The service discovery and publish/subscribe data service remove the need for fixed network topologies since each node dynamically tracks system capabilities and uses the reconfigurable meshed networking to maintain data delivery even when individual links change.
To define services, a description language was needed. Most of the existing languages require XML, have too extensive of a library, or do not allow for the proper definition of robot-based services. The entire service discovery protocol is based on "Interface" objects registering their capabilites with the "Data Distribution" object. To read more about this process refer to "application layer networking."
Capabilities Message Structure
Once each capability has been registered, it is then defined using unique ids. Each subsystem was given a 4 bit id. For instance, the GPS subsystem was given 0x40. To further define the capability, hex values were then assigned to available streams or accepted commands. Available streams and accepted commands are defined by two 8 bit bit fields that identify the presence of one or many per subsystem. This 12 bit representation of a capability provides enough flexibility to define all of the current subsystems along with room to define others. Furthermore, by using this unique system, the internal packets can be identified by simply combining the 4 bit hex value of the system in the high nibble with the 4 bit value of the stream or command in the low nibble to get the header. An example of these defines are given below:
To send these available streams and accepted commands to the rest of the system, a capabilities packet is composed. The structure of the capabilities packet was kept very simple to limit bandwidth and allow for implementation on the resource constrained participants. The packet is composed of an address field and a systems field. The address corresponds to a 32 byte human readable "address" for the node. This is done to allow for the unique identification of a node that might have multiple IP addresses, or other types of addresses depending on the connected networks. The systems field is simply a list of the unique capability ids.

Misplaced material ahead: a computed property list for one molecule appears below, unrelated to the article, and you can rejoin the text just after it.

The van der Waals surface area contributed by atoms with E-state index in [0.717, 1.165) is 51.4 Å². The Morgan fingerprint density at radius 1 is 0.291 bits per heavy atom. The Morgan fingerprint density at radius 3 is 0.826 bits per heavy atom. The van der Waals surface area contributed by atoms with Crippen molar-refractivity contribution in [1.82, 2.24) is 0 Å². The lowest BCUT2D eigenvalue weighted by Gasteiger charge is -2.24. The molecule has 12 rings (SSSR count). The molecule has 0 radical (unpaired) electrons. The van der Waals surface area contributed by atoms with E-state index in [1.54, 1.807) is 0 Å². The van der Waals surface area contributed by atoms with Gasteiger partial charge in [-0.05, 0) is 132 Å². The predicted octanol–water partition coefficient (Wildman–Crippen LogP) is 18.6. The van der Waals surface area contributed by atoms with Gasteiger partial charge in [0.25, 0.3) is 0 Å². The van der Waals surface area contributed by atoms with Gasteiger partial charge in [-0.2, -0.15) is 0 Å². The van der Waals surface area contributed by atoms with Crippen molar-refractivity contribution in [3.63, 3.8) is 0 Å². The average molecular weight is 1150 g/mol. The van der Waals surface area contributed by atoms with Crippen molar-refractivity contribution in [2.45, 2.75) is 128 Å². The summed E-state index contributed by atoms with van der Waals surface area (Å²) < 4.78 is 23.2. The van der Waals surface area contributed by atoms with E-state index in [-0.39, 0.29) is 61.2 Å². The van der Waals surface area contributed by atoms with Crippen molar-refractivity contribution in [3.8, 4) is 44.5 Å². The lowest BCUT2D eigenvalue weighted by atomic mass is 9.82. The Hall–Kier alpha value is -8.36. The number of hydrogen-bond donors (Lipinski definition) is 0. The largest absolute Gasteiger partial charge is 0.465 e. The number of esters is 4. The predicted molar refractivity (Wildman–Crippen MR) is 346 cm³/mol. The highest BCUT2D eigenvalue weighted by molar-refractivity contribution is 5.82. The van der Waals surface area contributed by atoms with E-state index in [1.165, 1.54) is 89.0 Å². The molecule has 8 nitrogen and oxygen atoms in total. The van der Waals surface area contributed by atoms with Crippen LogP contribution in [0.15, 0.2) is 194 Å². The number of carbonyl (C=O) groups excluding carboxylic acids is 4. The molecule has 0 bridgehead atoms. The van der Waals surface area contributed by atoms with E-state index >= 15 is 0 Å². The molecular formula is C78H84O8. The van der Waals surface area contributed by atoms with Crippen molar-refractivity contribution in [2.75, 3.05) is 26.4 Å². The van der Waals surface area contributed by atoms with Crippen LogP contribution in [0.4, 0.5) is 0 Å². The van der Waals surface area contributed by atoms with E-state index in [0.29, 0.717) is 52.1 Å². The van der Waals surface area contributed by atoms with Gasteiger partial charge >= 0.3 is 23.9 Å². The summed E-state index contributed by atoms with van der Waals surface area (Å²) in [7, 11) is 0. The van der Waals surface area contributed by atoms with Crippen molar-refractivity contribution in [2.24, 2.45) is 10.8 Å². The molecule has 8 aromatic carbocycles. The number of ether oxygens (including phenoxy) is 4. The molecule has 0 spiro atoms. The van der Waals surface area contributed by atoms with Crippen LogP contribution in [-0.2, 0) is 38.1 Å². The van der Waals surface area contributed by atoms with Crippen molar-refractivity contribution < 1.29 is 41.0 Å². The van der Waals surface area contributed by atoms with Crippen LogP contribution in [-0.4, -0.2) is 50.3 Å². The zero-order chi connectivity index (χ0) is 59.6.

Below is an example of a client outside the internal network using an XML interface to request a stream subscription after receiving a capabilities packet through a gateway node.
Appendix -- Notes on Other Protocols
This is by no means complete, and was formulated after only a cursory study. It is provided here as a rough guide. Feel free to contact me if you feel I have misrepresented any of these.
DEAPspace was created specifically for use in mobile ad hoc networks. Each node maintains a copy of its own "world view" which consists of the known services and a time to live for each service. This "world view" is broadcast at a given frequency. If a "world view" is received, the local list of services' TTL are updated from the packet and a random amount of time is added until the node's next transmission. This amount of time is small if the service TTL for a node's own services is less than the typical backoff time, or if it notices that any of its services are missing from the "world view." In this manner, nodes that need to update the "world view" information are given priority. This approach also allows for less use of bandwidth because only one node is transmitting during each interval.
UPnP is based loosely upon the traditional hardware PnP protocol, and uses SSDP for service discovery. UPnP uses various high level services, such as HTTP and SOAP, and was designed mainly to run upon devices that aren't typically very resource constrained. UPnP also contains AutoIP in its specification to allow devices joining the IP based network to obtain an IP automatically, even in the absence of a DHCP server